Algorithmic Fairness from a Non-ideal Perspective

Proceedings of the AAAI/ACM Conference on AI, Ethics, and Society (2020)
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Abstract

Inspired by recent breakthroughs in predictive modeling, practitioners in both industry and government have turned to machine learning with hopes of operationalizing predictions to drive automated decisions. Unfortunately, many social desiderata concerning consequential decisions, such as justice or fairness, have no natural formulation within a purely predictive framework. In efforts to mitigate these problems, researchers have proposed a variety of metrics for quantifying deviations from various statistical parities that we might expect to observe in a fair world and offered a variety of algorithms in attempts to satisfy subsets of these parities or to trade o the degree to which they are satised against utility. In this paper, we connect this approach to fair machine learning to the literature on ideal and non-ideal methodological approaches in political philosophy. The ideal approach requires positing the principles according to which a just world would operate. In the most straightforward application of ideal theory, one supports a proposed policy by arguing that it closes a discrepancy between the real and the perfectly just world. However, by failing to account for the mechanisms by which our non-ideal world arose, the responsibilities of various decision-makers, and the impacts of proposed policies, naive applications of ideal thinking can lead to misguided interventions. In this paper, we demonstrate a connection between the fair machine learning literature and the ideal approach in political philosophy, and argue that the increasingly apparent shortcomings of proposed fair machine learning algorithms reflect broader troubles faced by the ideal approach. We conclude with a critical discussion of the harms of misguided solutions, a reinterpretation of impossibility results, and directions for future research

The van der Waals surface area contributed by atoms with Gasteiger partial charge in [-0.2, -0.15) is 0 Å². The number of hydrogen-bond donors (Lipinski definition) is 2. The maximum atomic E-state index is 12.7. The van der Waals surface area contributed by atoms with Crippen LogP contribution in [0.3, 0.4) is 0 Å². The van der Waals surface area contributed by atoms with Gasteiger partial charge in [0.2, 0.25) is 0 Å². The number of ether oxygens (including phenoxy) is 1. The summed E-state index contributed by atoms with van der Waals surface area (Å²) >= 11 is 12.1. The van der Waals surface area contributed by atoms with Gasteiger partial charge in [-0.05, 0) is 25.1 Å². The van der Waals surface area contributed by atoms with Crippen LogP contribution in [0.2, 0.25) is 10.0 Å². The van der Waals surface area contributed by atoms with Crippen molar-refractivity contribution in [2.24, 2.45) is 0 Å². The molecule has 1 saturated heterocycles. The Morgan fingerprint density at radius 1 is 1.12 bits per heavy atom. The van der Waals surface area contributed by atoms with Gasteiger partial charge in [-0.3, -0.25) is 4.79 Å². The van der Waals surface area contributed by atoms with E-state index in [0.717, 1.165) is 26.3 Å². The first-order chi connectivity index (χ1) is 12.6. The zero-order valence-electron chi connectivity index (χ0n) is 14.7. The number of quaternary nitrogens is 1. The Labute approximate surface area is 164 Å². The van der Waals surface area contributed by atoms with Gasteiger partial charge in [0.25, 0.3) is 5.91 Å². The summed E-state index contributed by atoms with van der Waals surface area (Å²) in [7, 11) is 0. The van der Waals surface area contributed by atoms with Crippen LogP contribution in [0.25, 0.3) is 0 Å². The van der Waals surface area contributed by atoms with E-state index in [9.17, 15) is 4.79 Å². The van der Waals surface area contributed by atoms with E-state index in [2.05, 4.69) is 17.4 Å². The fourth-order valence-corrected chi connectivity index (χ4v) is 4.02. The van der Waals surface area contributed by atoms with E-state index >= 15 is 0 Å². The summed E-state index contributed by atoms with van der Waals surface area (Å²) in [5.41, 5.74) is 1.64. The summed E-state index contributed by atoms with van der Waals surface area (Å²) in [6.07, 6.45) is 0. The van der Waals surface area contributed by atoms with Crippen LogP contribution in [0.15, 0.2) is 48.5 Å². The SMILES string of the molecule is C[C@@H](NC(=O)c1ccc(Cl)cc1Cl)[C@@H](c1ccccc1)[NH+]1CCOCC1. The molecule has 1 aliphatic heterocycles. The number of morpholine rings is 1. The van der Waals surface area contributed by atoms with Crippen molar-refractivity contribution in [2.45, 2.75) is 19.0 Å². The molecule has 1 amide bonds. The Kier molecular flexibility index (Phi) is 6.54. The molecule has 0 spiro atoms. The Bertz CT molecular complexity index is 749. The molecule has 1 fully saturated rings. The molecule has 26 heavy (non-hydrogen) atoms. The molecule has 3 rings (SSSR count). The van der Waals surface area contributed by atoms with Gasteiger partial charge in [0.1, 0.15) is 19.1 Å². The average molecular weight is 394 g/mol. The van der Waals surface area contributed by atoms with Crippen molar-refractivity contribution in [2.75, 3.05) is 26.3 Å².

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References found in this work

Justice as fairness: a restatement.John Rawls (ed.) - 2001 - Cambridge, Mass.: Harvard University Press.
Noncomparative justice.Joel Feinberg - 1974 - Philosophical Review 83 (3):297-338.

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